Covid-19: arthritis drugs improve survival chances

Covid-19: arthritis drugs improve survival chances
© UMC Utrecht

The use of drugs intended for rheumatoid arthritis can improve the survival chances of patients seriously ill with Covid-19, according to research by the Utrecht university hospital (UMC) in the Netherlands.

Rheumatoid arthritis (RA), which affects mainly the joints, is an autoimmune condition, which means that the body’s immune system, supposed to protect against infections, is instead attacking itself.

Covid-19 on the other hand is a viral infection, but research has shown it also has an autoimmune component: when the immune system reacts to fight off the virus, it can go too far, making the illness worse.

Two UMC specialists, intensive care specialist Lennie Derde and microbiologist Marc Bonten, are coordinators of the international study into lung diseases, known as REMAP-CAP.

Their finding – which have yet to be peer-reviewed – suggest that the drug tocilizumab, an immune modulator used to fight RA, has an effect on seriously ill Covid patients in the ICU, reducing mortality by 8.5%. It also had a positive effect on the length of time patients spent on life support in ICU before their condition improved.

In a second stage of the research sarilumab, another immune-modulator, also had an effect on mortality, as well as cutting recovery time by seven to ten days.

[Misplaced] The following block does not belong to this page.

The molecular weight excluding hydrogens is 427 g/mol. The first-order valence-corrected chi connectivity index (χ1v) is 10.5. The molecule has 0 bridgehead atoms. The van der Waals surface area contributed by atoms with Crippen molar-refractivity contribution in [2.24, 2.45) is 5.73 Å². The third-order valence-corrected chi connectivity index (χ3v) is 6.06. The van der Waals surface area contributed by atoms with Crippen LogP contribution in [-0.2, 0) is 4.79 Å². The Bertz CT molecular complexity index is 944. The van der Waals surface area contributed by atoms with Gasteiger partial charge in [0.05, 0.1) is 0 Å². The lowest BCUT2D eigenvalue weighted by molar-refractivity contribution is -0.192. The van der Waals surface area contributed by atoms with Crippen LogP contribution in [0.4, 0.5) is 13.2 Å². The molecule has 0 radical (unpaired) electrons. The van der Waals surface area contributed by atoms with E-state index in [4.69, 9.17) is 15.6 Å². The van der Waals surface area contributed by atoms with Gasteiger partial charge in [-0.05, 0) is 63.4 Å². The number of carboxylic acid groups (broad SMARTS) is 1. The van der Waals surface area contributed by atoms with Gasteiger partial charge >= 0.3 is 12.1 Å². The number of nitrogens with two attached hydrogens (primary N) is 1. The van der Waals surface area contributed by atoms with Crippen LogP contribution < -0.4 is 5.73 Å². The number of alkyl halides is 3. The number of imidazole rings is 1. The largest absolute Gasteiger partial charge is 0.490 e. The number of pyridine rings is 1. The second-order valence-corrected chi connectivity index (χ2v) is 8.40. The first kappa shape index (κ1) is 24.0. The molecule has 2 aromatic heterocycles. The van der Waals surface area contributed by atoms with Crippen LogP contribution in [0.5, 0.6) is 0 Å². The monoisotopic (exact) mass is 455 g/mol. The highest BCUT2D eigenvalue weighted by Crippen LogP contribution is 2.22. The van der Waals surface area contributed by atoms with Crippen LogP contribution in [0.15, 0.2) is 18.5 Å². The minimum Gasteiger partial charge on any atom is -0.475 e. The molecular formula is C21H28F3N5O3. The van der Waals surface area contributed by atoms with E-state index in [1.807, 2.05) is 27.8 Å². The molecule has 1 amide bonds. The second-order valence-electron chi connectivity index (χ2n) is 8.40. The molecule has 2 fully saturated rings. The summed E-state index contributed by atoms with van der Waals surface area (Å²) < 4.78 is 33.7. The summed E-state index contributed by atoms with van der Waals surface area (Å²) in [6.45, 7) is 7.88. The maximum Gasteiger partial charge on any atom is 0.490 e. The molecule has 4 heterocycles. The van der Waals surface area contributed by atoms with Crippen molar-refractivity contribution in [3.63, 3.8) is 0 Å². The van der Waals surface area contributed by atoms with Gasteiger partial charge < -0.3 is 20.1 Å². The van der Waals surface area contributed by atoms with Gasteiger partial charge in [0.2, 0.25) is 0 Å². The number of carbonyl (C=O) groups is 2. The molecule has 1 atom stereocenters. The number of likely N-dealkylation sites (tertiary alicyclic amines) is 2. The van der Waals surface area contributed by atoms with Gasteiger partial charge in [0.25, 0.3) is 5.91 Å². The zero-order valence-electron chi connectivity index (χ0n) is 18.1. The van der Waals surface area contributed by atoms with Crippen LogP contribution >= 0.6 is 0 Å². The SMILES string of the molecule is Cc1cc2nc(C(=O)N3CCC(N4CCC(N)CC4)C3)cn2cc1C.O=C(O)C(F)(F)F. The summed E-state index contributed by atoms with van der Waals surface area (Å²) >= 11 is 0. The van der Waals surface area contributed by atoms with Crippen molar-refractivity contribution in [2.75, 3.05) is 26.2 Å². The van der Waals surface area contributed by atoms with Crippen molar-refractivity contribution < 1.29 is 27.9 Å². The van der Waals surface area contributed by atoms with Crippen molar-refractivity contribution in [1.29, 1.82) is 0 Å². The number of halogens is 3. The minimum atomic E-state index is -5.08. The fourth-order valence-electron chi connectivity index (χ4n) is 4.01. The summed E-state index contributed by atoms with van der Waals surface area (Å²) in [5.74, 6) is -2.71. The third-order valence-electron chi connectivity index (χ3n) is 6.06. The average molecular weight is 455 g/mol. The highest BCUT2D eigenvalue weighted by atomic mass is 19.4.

This is an important finding that could have immediate consequences for the sickest patients with Covid-19,” said Dr. Derde.

This research shows that these drugs can increase the chances of survival and recovery in the most severely ill adult patients on ventilated intensive care. At a time when hospitalisations and deaths from Covid-19 continue to increase, it is critically important that we continue to look for effective treatments that can help stop this disease.”

The REMAP-CAP project is an international cooperation covering Europe, North America, Australia and New Zealand. UMC Utrecht coordinates the European part of the project, whose aim is to speed up testing of possible medications in times of pandemic.

Alan Hope

The Brussels Times

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